Albion Rotary’s two newest members, Robert Batt, Executive Director of Orleans County Cooperative Extension and Laura Olinger, President of Bentley Brothers, are welcomed to the Club on June 10, 2021.

Incoming Albion Rotary Club President for 2021, Jessica Capurso, accepts the gavel from outgoing President Alexandra Krebs.  The Club held their Installation Service outdoors at the Cobblestone Museum in Childs at a potluck luncheon meeting on Thursday, June 24.  Many thanks to Kendall Lions Club who provided the tent.

Cobblestone Museum plans several summer events

By Ginny Kropf, correspondent Posted 7 July 2021 at 8:44 am

Concert, art show, trivia night and painting classes all in the works

Photo by Tom Rivers: Mike Deniz of Fairport plays the violin during an April 2019 performance by Elderberry Jam at the Cobblestone Church in the Gaines hamlet of Childs. The group will be back for another concert this summer.

CHILDS – The Cobblestone Museum will welcome guests July 17 for an open house and unique fundraiser.

The museum will be open from 10 a.m. to 3 p.m. when Upstate Bottle Return will be on site with a truck and an attendant to accept empty cans and bottles from visitors. There is no need to count empties. Upstate will donate the full refund for all cans and bottles collected to the museum.

All buildings on the Cobblestone Museum grounds will be open at no charge for this open house event.

“You can visit any or all of our buildings, including the newly acquired c.1920s  Vagg home,” said Doug Farley, museum director.

While at the museum visitors are also encouraged to watch artisans at work in the Blacksmith Shop and Print Shop. Dubby’s Wood Fired Pizza will be on site to sell wood-fired pizzas for lunch.

The public is also reminded they can take their cans and bottles to any Upstate Bottle Return site at any time and just mention the Cobblestone Museum. Full proceeds will be donated to the museum’s fundraising account.

“This will go a long way toward helping us throughout the year,” Farley said.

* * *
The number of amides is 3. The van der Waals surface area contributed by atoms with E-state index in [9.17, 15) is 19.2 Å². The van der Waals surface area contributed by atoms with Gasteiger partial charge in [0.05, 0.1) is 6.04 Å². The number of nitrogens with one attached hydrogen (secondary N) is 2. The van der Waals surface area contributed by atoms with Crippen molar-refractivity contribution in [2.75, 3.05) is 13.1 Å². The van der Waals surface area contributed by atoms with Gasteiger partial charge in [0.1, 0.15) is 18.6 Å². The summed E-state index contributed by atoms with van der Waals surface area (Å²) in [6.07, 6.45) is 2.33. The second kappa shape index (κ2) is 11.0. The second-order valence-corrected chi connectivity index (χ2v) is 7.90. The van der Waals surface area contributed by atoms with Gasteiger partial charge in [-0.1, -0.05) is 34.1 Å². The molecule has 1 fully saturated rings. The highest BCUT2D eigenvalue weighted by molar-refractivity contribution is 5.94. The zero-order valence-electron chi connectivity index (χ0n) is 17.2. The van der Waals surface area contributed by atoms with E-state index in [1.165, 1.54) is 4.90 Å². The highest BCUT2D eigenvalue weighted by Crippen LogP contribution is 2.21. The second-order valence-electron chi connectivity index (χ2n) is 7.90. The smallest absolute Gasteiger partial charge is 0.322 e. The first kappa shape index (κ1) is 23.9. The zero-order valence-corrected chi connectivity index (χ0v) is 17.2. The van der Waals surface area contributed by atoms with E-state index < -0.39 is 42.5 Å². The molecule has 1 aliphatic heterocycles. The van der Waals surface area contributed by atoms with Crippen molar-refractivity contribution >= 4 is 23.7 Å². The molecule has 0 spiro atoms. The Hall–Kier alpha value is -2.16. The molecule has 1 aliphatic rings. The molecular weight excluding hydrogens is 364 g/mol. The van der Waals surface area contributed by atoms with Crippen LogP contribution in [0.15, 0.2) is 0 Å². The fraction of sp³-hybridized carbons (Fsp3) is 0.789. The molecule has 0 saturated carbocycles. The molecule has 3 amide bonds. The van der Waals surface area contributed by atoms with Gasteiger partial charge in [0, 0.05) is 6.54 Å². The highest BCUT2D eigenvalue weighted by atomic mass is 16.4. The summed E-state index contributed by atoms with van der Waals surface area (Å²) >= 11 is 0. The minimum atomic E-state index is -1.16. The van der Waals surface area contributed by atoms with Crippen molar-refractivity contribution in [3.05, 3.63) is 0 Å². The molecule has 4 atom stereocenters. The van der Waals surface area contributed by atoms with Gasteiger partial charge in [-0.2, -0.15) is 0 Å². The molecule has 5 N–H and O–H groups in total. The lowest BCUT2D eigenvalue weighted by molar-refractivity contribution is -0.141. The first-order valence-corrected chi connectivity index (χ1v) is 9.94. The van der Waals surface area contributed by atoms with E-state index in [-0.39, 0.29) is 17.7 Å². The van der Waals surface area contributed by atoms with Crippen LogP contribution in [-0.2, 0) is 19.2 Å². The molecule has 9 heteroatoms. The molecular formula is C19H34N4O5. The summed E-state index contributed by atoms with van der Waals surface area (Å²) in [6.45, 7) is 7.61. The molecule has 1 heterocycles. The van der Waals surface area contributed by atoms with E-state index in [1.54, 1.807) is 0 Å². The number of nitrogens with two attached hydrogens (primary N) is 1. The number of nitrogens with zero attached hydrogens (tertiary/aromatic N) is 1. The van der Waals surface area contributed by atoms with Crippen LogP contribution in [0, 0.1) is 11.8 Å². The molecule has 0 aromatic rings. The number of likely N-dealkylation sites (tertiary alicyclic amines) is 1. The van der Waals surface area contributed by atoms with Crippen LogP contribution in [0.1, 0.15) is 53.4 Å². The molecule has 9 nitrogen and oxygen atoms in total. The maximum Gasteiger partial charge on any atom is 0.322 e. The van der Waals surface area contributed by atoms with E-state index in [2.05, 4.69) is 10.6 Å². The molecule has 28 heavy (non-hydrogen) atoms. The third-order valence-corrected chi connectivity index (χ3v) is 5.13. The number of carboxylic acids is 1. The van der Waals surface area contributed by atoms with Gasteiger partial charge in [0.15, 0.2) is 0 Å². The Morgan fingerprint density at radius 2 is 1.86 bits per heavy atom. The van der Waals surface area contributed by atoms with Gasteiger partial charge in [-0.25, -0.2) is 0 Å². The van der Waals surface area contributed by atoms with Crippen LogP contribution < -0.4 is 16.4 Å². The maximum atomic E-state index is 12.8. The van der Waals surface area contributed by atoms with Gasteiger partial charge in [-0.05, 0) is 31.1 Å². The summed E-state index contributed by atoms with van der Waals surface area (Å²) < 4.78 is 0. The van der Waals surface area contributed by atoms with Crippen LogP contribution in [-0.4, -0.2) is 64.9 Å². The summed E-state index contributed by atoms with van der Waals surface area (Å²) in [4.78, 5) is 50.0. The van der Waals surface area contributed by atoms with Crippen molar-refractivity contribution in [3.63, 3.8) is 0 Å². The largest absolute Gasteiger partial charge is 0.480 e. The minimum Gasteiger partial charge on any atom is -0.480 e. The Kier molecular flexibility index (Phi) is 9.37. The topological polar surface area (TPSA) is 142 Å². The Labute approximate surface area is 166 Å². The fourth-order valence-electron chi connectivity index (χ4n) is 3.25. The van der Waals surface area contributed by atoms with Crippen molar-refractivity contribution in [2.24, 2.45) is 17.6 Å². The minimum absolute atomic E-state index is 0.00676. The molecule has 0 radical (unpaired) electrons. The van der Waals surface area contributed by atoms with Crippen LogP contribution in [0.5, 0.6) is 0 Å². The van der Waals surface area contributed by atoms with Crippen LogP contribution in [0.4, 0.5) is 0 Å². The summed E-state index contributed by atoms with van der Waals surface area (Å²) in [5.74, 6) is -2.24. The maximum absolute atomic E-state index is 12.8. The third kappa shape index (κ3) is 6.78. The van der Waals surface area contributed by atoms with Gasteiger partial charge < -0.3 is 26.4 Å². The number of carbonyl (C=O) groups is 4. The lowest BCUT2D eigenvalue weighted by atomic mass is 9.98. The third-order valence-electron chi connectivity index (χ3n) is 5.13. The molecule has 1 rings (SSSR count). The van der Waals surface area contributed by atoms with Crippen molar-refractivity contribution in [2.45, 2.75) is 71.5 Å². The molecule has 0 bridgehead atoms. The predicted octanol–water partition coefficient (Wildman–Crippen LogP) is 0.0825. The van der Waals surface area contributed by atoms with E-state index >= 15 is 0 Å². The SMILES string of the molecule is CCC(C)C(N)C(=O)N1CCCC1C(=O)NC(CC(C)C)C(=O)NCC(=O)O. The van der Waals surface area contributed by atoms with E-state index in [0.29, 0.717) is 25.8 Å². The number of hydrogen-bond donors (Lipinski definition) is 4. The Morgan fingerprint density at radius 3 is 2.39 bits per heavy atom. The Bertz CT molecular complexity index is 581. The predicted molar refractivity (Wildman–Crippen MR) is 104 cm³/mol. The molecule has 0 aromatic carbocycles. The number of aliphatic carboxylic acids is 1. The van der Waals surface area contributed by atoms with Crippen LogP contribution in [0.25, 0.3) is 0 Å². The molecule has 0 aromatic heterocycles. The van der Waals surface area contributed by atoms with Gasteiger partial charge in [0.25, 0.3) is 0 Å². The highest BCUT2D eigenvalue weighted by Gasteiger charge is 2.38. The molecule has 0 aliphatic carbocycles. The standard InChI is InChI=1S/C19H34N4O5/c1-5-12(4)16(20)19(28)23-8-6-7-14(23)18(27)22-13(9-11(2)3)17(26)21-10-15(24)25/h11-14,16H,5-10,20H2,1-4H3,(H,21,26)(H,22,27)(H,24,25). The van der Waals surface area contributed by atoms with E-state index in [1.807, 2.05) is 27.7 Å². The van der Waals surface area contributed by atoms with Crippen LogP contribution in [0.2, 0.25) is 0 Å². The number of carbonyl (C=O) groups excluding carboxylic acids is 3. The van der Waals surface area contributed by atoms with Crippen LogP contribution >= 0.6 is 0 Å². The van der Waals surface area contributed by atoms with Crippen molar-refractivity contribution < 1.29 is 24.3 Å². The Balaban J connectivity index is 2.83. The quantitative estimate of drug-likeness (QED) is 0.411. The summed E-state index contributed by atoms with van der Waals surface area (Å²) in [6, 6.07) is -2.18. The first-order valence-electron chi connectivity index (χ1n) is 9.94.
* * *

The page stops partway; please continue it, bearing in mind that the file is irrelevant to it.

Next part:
Farley also announced the Cobblestone Museum will again collaborate with local artist Pat Greene to offer a series of oil and acrylic painting classes. This year, the classes will be taught outdoors at local scenic venues throughout Orleans County. The sites themselves will serve as the background for the painting session. Subject matter will feature clouds, foliage and water, which are all affected differently by light, Greene explained.

The first class on July 24 will take place (weather permitting) at Robin Hill Nature Preserve in Lyndonville. Students will supply some of their own materials. Greene will provide a list of supplies needed for outdoor painting. Cost for each session is $25 for Cobblestone Museum members and $30 for all others. An art exhibit of student work will follow later in the year at the Cobblestone Museum.

On Aug. 8, the family of the late Al Capurso invites friends to a celebration of his life at 1 p.m. at the Gaines Basin Schoolhouse on Gaines Basin Road, which he was involved in restoring. The schoolhouse is located just north of the canal bridge.

Other summer events at the Cobblestone Museum include plans for a Cobblestone Trivia Night series, hosted by Maarit Vaga; a Victorian Mourning Art Online Exhibit beginning Sept. 1; a fundraising concert featuring Elderberry Jam at a date to be announced; and the annual Cobblestone Membership Fundraising dinner Sept. 15 at Carlton Recreation Hall.

Details on these events will be announced at a later date.